cancers of the urinary tract

Book an Appointment

Overview

Urinary tract cancers are common and comprise a gamut of lesions ranging from small benign tumors to aggressive neoplasms with high mortality. The predominant urinary tract malignancy is bladder cancer. The clinical challenge is early detection and adequate follow-up because recurrence is high and delayed diagnosis is associated with poor prognosis. Primary care physicians form a key part of the management apparatus for these patients and may be responsible for ensuring adequate ongoing surveillance. This article aims to outline the evaluation of patients in whom urinary tract cancer is suspected and briefly review the general principles of treatment.

Symptoms

Urothelial carcinoma, also known as transitional cell carcinoma (TCC), is by far the most common type of bladder cancer. In fact, if you have bladder cancer it's almost certain to be a urothelial carcinoma. These cancers start in the urothelial cells that line the inside of the bladder.

Blood in urine (hematuria), which may cause urine to appear bright red or cola colored, though sometimes the urine appears normal and blood is detected on a lab test.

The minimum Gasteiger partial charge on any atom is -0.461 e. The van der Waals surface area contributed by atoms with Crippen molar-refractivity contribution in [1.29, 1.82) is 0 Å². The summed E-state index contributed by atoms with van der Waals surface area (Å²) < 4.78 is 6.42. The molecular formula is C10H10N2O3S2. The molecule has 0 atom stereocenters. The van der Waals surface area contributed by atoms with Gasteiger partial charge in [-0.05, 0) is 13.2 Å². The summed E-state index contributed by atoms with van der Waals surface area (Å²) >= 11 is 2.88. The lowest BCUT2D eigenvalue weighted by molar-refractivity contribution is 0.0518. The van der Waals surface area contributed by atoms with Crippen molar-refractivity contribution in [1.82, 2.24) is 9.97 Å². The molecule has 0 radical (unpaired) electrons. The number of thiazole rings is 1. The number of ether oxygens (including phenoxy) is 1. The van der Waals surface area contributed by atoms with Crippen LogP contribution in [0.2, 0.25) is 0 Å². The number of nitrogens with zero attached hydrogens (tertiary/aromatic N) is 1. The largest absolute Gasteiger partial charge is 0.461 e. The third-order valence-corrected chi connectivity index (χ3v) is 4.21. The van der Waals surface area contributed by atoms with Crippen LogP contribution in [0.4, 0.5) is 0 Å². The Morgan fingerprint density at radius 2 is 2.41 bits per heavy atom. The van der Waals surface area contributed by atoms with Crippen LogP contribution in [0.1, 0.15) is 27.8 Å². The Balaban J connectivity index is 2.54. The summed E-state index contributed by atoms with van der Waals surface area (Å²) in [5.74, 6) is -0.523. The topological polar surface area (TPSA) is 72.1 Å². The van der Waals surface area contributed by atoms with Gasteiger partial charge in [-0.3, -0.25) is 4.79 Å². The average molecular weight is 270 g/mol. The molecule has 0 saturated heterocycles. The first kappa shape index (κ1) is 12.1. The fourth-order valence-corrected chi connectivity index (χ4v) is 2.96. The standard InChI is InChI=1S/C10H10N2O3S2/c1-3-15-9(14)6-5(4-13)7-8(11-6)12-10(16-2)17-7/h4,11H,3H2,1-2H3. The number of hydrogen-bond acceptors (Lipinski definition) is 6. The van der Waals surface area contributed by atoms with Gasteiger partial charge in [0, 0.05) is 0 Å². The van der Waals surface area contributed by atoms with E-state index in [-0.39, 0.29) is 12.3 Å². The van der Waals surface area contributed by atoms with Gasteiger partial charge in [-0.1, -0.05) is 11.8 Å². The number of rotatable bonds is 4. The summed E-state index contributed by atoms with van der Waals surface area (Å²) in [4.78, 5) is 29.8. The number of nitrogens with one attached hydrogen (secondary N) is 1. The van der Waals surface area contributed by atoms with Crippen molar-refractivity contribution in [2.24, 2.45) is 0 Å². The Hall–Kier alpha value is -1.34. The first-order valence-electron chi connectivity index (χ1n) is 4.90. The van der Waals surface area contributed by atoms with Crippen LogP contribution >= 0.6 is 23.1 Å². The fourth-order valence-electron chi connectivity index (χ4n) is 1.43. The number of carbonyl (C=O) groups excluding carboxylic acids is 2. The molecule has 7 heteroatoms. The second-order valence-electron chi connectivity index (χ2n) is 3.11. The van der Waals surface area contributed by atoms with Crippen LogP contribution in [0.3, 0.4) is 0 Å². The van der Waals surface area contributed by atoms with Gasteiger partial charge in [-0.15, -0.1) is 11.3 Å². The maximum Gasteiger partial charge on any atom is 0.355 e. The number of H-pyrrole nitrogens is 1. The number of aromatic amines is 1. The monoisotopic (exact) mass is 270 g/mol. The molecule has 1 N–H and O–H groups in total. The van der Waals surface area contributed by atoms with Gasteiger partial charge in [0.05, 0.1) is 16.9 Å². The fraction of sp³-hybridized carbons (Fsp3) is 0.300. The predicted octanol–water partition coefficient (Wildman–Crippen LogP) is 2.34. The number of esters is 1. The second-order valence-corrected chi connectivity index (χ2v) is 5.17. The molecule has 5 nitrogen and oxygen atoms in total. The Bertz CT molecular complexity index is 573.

Frequent urination.

Painful urination.

Back pain.

Causes

Smoking. Smoking cigarettes, cigars or pipes may increase the risk of bladder cancer by causing harmful chemicals to accumulate in the urine. ...

Increasing age. ...

Being male. ...

Exposure to certain chemicals. ...

Previous cancer treatment. ...

Chronic bladder inflammation. ...

Personal or family history of cancer.

Risk factors

Smoking. Smoking is the most important risk factor for bladder cancer. ...

Workplace exposures. Certain industrial chemicals have been linked with bladder cancer. ...

Certain medicines or herbal supplements. ...

Arsenic in drinking water. ...

Not drinking enough fluids. ...

Race and ethnicity. ...

Age. ...

Gender.

Calendar Schedule

Have a medical question?

We are available to help you with all your questions and concerns.

Complications

Anemia.

Swelling of the ureters (hydronephrosis)

Urethral stricture.

Urinary incontinence.

Erectile dysfunction in men.

Sexual dysfunction in women.

Prevention

Don't smoke. Smoking is thought to cause about half of all bladder cancers. ...

Limit exposure to certain chemicals in the workplace. Workers in industries that use certain organic chemicals have a higher risk of bladder cancer. ...

Drink plenty of liquids. ...

Eat lots of fruits and vegetables.